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Efficient mining of interesting patterns in large biological sequences.

Rashid MM, Karim MR, Jeong BS, Choi HJ - Genomics Inform (2012)

Bottom Line: So far, in most approaches, the number of occurrences is a major measure of determining whether a pattern is interesting or not.In computational biology, however, a pattern that is not frequent may still be considered very informative if its actual support frequency exceeds the prior expectation by a large margin.Experimental results show that our approach can find interesting patterns within an acceptable computation time.

View Article: PubMed Central - PubMed

Affiliation: Department of Computer Engineering, College of Electronics and Information, Kyung Hee University, Yongin 446-701, Korea.

ABSTRACT
Pattern discovery in biological sequences (e.g., DNA sequences) is one of the most challenging tasks in computational biology and bioinformatics. So far, in most approaches, the number of occurrences is a major measure of determining whether a pattern is interesting or not. In computational biology, however, a pattern that is not frequent may still be considered very informative if its actual support frequency exceeds the prior expectation by a large margin. In this paper, we propose a new interesting measure that can provide meaningful biological information. We also propose an efficient index-based method for mining such interesting patterns. Experimental results show that our approach can find interesting patterns within an acceptable computation time.

No MeSH data available.


Memory usage w.r.t. change of min_in_gain.
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Figure 6: Memory usage w.r.t. change of min_in_gain.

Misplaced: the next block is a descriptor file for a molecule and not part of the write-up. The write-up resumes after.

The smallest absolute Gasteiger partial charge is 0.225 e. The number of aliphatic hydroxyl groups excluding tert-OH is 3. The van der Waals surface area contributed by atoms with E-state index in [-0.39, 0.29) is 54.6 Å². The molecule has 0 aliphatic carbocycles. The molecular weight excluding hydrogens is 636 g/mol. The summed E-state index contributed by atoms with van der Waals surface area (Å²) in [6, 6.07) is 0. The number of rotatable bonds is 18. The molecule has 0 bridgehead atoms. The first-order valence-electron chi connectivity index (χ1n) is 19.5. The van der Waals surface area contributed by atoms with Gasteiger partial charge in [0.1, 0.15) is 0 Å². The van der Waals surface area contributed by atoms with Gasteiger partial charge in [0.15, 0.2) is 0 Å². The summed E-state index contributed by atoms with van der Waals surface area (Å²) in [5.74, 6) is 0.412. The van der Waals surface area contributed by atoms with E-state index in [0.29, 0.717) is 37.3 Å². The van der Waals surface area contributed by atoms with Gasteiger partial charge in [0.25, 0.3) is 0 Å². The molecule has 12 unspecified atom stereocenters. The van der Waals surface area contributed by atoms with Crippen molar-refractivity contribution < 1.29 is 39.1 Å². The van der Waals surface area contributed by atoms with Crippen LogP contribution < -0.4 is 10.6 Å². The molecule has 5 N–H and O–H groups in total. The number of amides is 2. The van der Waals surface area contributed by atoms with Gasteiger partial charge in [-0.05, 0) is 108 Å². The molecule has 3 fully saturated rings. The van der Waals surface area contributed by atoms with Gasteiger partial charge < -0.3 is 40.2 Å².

Mentions: The memory consumption of our proposed approach and [13] for different values of min_in_gain over a real DNA sequence database is shown in Fig. 6. The x-axis in the graph indicates the change in min_in_gain as a percentage of the data point. A tree with a fixed length-10 was constructed using the aforementioned real datasets, and min_conf value 0.35 is taken. Fig. 6 indicates that for increasing the value of min_in_gain for both approaches, fewer candidates are generated and less memory is required.


Efficient mining of interesting patterns in large biological sequences.

Rashid MM, Karim MR, Jeong BS, Choi HJ - Genomics Inform (2012)

Memory usage w.r.t. change of min_in_gain.
© Copyright Policy - open-access
Related In: Results  -  Collection

License 1 - License 2
Show All Figures
getmorefigures.php?uid=PMC3475482&req=5

Figure 6: Memory usage w.r.t. change of min_in_gain.
Mentions: The memory consumption of our proposed approach and [13] for different values of min_in_gain over a real DNA sequence database is shown in Fig. 6. The x-axis in the graph indicates the change in min_in_gain as a percentage of the data point. A tree with a fixed length-10 was constructed using the aforementioned real datasets, and min_conf value 0.35 is taken. Fig. 6 indicates that for increasing the value of min_in_gain for both approaches, fewer candidates are generated and less memory is required.

Bottom Line: So far, in most approaches, the number of occurrences is a major measure of determining whether a pattern is interesting or not.In computational biology, however, a pattern that is not frequent may still be considered very informative if its actual support frequency exceeds the prior expectation by a large margin.Experimental results show that our approach can find interesting patterns within an acceptable computation time.

View Article: PubMed Central - PubMed

Affiliation: Department of Computer Engineering, College of Electronics and Information, Kyung Hee University, Yongin 446-701, Korea.

ABSTRACT
Pattern discovery in biological sequences (e.g., DNA sequences) is one of the most challenging tasks in computational biology and bioinformatics. So far, in most approaches, the number of occurrences is a major measure of determining whether a pattern is interesting or not. In computational biology, however, a pattern that is not frequent may still be considered very informative if its actual support frequency exceeds the prior expectation by a large margin. In this paper, we propose a new interesting measure that can provide meaningful biological information. We also propose an efficient index-based method for mining such interesting patterns. Experimental results show that our approach can find interesting patterns within an acceptable computation time.

No MeSH data available.